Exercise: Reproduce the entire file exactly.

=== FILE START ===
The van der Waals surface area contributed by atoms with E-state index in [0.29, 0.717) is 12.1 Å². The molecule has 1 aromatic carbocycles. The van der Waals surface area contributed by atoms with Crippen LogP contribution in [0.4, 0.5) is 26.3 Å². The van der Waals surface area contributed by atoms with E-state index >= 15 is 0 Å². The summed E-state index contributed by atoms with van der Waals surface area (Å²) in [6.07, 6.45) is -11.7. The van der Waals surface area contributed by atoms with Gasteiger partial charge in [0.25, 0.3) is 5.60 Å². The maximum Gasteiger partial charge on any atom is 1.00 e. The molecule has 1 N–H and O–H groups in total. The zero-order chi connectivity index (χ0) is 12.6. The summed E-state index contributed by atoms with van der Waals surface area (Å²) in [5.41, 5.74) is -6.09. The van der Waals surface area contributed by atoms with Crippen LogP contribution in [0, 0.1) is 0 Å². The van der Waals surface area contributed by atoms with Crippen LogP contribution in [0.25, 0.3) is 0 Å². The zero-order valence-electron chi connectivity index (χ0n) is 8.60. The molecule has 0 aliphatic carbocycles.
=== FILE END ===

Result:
The van der Waals surface area contributed by atoms with E-state index in [0.29, 0.717) is 12.1 Å². The molecule has 1 aromatic carbocycles. The van der Waals surface area contributed by atoms with Crippen LogP contribution in [0.4, 0.5) is 26.3 Å². The van der Waals surface area contributed by atoms with E-state index >= 15 is 0 Å². The summed E-state index contributed by atoms with van der Waals surface area (Å²) in [6.07, 6.45) is -11.7. The van der Waals surface area contributed by atoms with Gasteiger partial charge in [0.25, 0.3) is 5.60 Å². The maximum Gasteiger partial charge on any atom is 1.00 e. The molecule has 1 N–H and O–H groups in total. The zero-order chi connectivity index (χ0) is 12.6. The summed E-state index contributed by atoms with van der Waals surface area (Å²) in [5.41, 5.74) is -6.09. The van der Waals surface area contributed by atoms with Crippen LogP contribution in [0, 0.1) is 0 Å². The van der Waals surface area contributed by atoms with Crippen LogP contribution in [0.25, 0.3) is 0 Å². The zero-order valence-electron chi connectivity index (χ0n) is 8.60. The molecule has 0 aliphatic carbocycles.